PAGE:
The Hillsborough Charter and Bishop James’ Report have also been added to the curriculum for every recruit who joins the police.

This charter will now be embedded in our public life.

The second crucial point of learning from Bishop James’ Report is what he described as ‘the pressing need for proper participation of bereaved families at inquests.’

Inquests are, first and foremost, about answering four questions: who, where, when and how an individual has died.

But as Bishop James highlighted, the Hillsborough families were let down by the very process that should have given them answers during the first inquests, and then had to endure a second.

At  the first inquests, the families were forced to fund their own legal representation – a single barrister between them.

We recognise that proper involvement in an inquest will in appropriate cases mean that bereaved families should get legal representation, especially when the state is represented.

That’s why changes have been made such that had the Hillsborough tragedy happened today, the families would have been eligible for free legal aid, through the Exceptional Case Funding Scheme.

The government is determined to make this process as straightforward as possible, which is why in January 2022 the Ministry of Justice removed the means test for representation in relation to ECF cases. In September 2023, the means test was also removed for legal advice at inquests.

But we want to build on this progress. So I can announce today that we will consult on an expansion of legal aid for families bereaved through public disaster where an Independent Public Advocate is engaged, or in the aftermath of a terrorist incident.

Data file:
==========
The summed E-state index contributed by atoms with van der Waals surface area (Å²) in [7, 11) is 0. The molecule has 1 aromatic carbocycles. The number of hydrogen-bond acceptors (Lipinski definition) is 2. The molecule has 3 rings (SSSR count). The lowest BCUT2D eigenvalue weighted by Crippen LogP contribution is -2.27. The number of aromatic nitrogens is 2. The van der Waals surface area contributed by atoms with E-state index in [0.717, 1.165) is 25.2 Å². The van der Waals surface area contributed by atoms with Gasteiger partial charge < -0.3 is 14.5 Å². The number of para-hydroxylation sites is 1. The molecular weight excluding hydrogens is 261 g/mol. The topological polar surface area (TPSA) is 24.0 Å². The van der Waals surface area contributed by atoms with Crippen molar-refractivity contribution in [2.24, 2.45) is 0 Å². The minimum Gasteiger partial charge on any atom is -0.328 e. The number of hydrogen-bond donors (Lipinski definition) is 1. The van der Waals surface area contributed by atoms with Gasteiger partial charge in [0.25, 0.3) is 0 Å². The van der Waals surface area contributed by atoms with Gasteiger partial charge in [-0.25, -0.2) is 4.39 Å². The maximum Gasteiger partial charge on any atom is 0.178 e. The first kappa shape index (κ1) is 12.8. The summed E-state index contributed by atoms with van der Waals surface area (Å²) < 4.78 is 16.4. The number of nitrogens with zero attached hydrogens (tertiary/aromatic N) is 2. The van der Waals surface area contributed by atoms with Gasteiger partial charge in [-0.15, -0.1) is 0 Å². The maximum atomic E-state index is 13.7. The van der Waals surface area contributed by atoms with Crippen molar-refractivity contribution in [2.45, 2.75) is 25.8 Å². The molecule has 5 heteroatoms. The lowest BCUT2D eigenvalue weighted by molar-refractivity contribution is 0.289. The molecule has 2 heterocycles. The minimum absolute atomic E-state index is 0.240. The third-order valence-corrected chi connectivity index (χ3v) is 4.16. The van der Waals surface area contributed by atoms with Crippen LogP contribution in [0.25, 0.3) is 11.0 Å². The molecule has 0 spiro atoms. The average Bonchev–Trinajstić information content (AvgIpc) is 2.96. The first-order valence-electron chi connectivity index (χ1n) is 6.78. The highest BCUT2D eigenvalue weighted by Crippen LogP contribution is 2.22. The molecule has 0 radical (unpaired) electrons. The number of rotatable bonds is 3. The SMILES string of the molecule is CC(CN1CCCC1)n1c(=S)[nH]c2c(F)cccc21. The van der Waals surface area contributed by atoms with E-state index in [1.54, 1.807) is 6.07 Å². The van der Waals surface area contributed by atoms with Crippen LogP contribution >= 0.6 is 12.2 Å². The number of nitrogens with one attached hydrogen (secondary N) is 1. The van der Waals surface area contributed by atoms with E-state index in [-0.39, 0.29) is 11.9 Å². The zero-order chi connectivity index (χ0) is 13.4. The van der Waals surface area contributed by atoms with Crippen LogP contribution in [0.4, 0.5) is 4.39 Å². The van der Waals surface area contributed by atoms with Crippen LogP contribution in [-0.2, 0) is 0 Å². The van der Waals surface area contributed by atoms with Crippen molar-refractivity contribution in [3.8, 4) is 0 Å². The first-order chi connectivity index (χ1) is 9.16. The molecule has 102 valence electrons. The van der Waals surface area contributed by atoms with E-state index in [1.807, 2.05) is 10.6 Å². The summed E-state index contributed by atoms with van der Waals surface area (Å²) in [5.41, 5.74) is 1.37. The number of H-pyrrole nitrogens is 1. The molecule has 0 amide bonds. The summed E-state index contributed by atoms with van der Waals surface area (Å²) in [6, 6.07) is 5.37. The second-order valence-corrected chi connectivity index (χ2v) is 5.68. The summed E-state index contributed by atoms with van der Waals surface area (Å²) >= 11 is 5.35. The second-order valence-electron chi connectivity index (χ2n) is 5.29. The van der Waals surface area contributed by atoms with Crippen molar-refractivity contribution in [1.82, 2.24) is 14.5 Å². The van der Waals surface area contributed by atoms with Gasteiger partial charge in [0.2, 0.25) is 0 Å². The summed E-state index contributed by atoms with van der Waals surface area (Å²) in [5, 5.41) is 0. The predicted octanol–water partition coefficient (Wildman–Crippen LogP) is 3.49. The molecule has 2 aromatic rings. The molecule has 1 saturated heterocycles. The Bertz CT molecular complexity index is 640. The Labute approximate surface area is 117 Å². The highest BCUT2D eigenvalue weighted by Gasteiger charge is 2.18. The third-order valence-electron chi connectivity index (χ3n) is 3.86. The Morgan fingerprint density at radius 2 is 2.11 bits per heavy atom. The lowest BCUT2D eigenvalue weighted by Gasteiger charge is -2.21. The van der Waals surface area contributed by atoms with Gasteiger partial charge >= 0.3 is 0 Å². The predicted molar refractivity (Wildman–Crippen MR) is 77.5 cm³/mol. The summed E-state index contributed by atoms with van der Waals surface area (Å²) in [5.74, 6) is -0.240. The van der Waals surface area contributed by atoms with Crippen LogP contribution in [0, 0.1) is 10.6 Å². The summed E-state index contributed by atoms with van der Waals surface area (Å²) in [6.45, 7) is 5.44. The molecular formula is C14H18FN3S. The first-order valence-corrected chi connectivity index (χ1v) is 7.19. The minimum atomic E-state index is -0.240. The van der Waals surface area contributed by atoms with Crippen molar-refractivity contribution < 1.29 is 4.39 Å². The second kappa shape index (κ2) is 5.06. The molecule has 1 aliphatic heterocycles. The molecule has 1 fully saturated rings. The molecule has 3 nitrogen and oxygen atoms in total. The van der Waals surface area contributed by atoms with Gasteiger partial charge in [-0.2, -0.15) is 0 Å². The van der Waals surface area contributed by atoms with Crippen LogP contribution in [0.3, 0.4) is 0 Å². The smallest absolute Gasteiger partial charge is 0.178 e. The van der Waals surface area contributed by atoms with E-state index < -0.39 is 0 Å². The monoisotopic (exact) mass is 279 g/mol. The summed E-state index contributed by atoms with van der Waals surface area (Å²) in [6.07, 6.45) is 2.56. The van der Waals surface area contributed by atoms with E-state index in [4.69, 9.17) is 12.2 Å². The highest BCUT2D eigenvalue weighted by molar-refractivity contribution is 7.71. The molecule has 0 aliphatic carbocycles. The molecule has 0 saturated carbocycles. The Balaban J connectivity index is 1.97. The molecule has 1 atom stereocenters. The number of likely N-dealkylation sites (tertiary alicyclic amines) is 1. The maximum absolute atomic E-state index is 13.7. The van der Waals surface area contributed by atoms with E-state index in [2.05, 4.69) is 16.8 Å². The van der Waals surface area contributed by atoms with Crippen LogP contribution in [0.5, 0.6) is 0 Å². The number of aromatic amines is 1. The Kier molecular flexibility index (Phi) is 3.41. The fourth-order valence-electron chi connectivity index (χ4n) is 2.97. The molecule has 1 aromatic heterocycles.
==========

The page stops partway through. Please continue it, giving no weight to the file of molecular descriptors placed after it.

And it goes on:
I acknowledge that Bishop James talks broadly about the proper participation of bereaved families at inquests where the state is represented. We will seek to further understand the experiences of these individuals, and I would welcome a conversation with Bishop James on this early in the new year.

We also support the principle raised in Bishop James’ report that public bodies should not be able to spend limitless public funds on legal representation. We have for the first time set out a requirement on government departments to ‘consider the number of lawyers instructed bearing in mind the commitment to support an inquisitorial approach’ [annex A to the guide to coroner services for bereaved people].

And we will now go on to set out that central government public bodies should publish their spend on legal representation at inquests and inquiries, reaffirming that this spend should be proportionate, and never excessive.

We have also published a set of principles to guide how public bodies should instruct lawyers at inquests. These include a requirement to approach the inquest with openness and honesty and to keep in mind that the bereaved should be at the heart of the inquest process.

But we will also publish guidance to set the clear expectation that central government public bodies must instruct their lawyers in accordance with the principles of the Hillsborough Charter. Because how those lawyers engage with the inquest process, and indeed with the bereaved families, matters.

The third of Bishop James’ 3 crucial points of learning was a duty of candour for police officers. As he described it ‘there is a gap in police accountability arrangements’ for officers who ‘fail to cooperate fully with investigations into alleged criminal offences or misconduct.’